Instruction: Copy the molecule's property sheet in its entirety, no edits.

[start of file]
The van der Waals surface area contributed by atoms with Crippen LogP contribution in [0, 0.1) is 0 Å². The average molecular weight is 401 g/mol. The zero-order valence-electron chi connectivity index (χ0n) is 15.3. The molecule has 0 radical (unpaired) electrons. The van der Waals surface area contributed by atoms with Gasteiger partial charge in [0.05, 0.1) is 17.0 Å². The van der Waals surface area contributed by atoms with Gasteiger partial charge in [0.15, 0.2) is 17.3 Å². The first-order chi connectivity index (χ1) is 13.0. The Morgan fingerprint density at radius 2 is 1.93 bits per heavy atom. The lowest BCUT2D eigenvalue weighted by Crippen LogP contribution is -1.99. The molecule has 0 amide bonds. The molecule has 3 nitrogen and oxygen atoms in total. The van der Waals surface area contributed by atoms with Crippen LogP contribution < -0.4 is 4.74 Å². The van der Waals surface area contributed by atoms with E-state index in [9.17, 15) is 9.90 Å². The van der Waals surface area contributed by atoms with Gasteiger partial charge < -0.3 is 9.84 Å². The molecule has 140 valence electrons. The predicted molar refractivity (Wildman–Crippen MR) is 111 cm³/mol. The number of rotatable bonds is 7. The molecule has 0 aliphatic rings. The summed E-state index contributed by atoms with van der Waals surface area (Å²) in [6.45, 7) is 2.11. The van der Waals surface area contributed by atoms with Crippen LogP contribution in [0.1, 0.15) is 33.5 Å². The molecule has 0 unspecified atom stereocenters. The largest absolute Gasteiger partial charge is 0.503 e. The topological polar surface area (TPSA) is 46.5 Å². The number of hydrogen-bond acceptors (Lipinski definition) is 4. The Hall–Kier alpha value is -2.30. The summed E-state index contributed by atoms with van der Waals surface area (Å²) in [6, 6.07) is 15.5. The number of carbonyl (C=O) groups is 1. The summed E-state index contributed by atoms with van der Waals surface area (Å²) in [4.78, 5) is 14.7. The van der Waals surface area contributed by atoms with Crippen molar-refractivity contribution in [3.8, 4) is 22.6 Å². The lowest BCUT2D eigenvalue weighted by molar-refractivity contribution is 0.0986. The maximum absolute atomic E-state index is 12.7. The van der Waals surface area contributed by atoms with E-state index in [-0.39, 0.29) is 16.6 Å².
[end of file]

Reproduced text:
The van der Waals surface area contributed by atoms with Crippen LogP contribution in [0, 0.1) is 0 Å². The average molecular weight is 401 g/mol. The zero-order valence-electron chi connectivity index (χ0n) is 15.3. The molecule has 0 radical (unpaired) electrons. The van der Waals surface area contributed by atoms with Gasteiger partial charge in [0.05, 0.1) is 17.0 Å². The van der Waals surface area contributed by atoms with Gasteiger partial charge in [0.15, 0.2) is 17.3 Å². The first-order chi connectivity index (χ1) is 13.0. The Morgan fingerprint density at radius 2 is 1.93 bits per heavy atom. The lowest BCUT2D eigenvalue weighted by Crippen LogP contribution is -1.99. The molecule has 0 amide bonds. The molecule has 3 nitrogen and oxygen atoms in total. The van der Waals surface area contributed by atoms with Crippen LogP contribution < -0.4 is 4.74 Å². The van der Waals surface area contributed by atoms with E-state index in [9.17, 15) is 9.90 Å². The van der Waals surface area contributed by atoms with Gasteiger partial charge < -0.3 is 9.84 Å². The molecule has 140 valence electrons. The predicted molar refractivity (Wildman–Crippen MR) is 111 cm³/mol. The number of rotatable bonds is 7. The molecule has 0 aliphatic rings. The summed E-state index contributed by atoms with van der Waals surface area (Å²) in [6.45, 7) is 2.11. The van der Waals surface area contributed by atoms with Crippen LogP contribution in [0.1, 0.15) is 33.5 Å². The molecule has 0 unspecified atom stereocenters. The largest absolute Gasteiger partial charge is 0.503 e. The topological polar surface area (TPSA) is 46.5 Å². The number of hydrogen-bond acceptors (Lipinski definition) is 4. The Hall–Kier alpha value is -2.30. The summed E-state index contributed by atoms with van der Waals surface area (Å²) in [6, 6.07) is 15.5. The number of carbonyl (C=O) groups is 1. The summed E-state index contributed by atoms with van der Waals surface area (Å²) in [4.78, 5) is 14.7. The van der Waals surface area contributed by atoms with Crippen molar-refractivity contribution in [3.8, 4) is 22.6 Å². The lowest BCUT2D eigenvalue weighted by molar-refractivity contribution is 0.0986. The maximum absolute atomic E-state index is 12.7. The van der Waals surface area contributed by atoms with E-state index in [-0.39, 0.29) is 16.6 Å².